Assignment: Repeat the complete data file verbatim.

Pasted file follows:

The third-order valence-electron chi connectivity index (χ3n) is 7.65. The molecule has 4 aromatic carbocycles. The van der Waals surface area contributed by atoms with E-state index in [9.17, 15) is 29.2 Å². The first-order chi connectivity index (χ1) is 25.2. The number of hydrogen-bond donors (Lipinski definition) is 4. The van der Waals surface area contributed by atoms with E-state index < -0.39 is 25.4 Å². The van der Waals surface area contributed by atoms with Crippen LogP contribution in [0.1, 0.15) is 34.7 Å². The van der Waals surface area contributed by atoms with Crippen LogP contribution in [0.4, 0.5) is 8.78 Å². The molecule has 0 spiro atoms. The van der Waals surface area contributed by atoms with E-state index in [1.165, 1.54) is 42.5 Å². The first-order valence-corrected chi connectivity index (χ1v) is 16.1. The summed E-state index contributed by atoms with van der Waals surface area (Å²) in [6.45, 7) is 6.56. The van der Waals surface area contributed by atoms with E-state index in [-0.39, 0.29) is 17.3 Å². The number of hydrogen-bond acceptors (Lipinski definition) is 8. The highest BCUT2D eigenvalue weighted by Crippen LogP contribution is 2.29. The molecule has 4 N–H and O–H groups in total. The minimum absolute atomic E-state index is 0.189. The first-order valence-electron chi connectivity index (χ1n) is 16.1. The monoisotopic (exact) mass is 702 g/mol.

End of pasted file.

The third-order valence-electron chi connectivity index (χ3n) is 7.65. The molecule has 4 aromatic carbocycles. The van der Waals surface area contributed by atoms with E-state index in [9.17, 15) is 29.2 Å². The first-order chi connectivity index (χ1) is 25.2. The number of hydrogen-bond donors (Lipinski definition) is 4. The van der Waals surface area contributed by atoms with E-state index < -0.39 is 25.4 Å². The van der Waals surface area contributed by atoms with Crippen LogP contribution in [0.1, 0.15) is 34.7 Å². The van der Waals surface area contributed by atoms with Crippen LogP contribution in [0.4, 0.5) is 8.78 Å². The molecule has 0 spiro atoms. The van der Waals surface area contributed by atoms with E-state index in [1.165, 1.54) is 42.5 Å². The first-order valence-corrected chi connectivity index (χ1v) is 16.1. The summed E-state index contributed by atoms with van der Waals surface area (Å²) in [6.45, 7) is 6.56. The van der Waals surface area contributed by atoms with E-state index in [-0.39, 0.29) is 17.3 Å². The number of hydrogen-bond acceptors (Lipinski definition) is 8. The highest BCUT2D eigenvalue weighted by Crippen LogP contribution is 2.29. The molecule has 4 N–H and O–H groups in total. The minimum absolute atomic E-state index is 0.189. The first-order valence-electron chi connectivity index (χ1n) is 16.1. The monoisotopic (exact) mass is 702 g/mol.